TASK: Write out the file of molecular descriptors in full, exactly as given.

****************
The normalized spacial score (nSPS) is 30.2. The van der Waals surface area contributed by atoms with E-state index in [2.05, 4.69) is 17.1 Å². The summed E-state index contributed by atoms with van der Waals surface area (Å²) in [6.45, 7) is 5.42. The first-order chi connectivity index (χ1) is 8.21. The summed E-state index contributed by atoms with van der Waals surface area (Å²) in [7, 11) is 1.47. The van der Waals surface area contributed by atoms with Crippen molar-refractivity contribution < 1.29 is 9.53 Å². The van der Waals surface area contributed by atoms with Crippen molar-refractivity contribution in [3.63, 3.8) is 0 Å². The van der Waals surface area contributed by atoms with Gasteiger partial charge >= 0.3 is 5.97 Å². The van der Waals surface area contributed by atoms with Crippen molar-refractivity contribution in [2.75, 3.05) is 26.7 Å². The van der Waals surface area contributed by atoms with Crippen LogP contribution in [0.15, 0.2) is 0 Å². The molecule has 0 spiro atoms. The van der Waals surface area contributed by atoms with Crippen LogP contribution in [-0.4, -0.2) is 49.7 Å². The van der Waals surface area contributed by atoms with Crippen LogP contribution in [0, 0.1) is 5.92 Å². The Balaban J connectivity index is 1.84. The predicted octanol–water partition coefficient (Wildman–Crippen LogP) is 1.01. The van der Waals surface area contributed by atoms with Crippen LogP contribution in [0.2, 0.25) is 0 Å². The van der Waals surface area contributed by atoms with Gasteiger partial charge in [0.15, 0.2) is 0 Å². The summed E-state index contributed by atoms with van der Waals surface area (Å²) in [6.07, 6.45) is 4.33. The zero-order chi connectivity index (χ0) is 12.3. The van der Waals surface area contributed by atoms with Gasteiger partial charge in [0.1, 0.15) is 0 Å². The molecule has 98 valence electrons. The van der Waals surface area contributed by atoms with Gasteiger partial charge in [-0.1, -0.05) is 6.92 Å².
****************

The normalized spacial score (nSPS) is 30.2. The van der Waals surface area contributed by atoms with E-state index in [2.05, 4.69) is 17.1 Å². The summed E-state index contributed by atoms with van der Waals surface area (Å²) in [6.45, 7) is 5.42. The first-order chi connectivity index (χ1) is 8.21. The summed E-state index contributed by atoms with van der Waals surface area (Å²) in [7, 11) is 1.47. The van der Waals surface area contributed by atoms with Crippen molar-refractivity contribution < 1.29 is 9.53 Å². The van der Waals surface area contributed by atoms with Crippen molar-refractivity contribution in [3.63, 3.8) is 0 Å². The van der Waals surface area contributed by atoms with Gasteiger partial charge >= 0.3 is 5.97 Å². The van der Waals surface area contributed by atoms with Crippen molar-refractivity contribution in [2.75, 3.05) is 26.7 Å². The van der Waals surface area contributed by atoms with Crippen LogP contribution in [0.15, 0.2) is 0 Å². The molecule has 0 spiro atoms. The van der Waals surface area contributed by atoms with Crippen LogP contribution in [-0.4, -0.2) is 49.7 Å². The van der Waals surface area contributed by atoms with Crippen LogP contribution in [0, 0.1) is 5.92 Å². The Balaban J connectivity index is 1.84. The predicted octanol–water partition coefficient (Wildman–Crippen LogP) is 1.01. The van der Waals surface area contributed by atoms with Crippen LogP contribution in [0.2, 0.25) is 0 Å². The van der Waals surface area contributed by atoms with Gasteiger partial charge in [0.15, 0.2) is 0 Å². The summed E-state index contributed by atoms with van der Waals surface area (Å²) in [6.07, 6.45) is 4.33. The zero-order chi connectivity index (χ0) is 12.3. The van der Waals surface area contributed by atoms with Gasteiger partial charge in [0.1, 0.15) is 0 Å². The molecule has 98 valence electrons. The van der Waals surface area contributed by atoms with Gasteiger partial charge in [-0.1, -0.05) is 6.92 Å².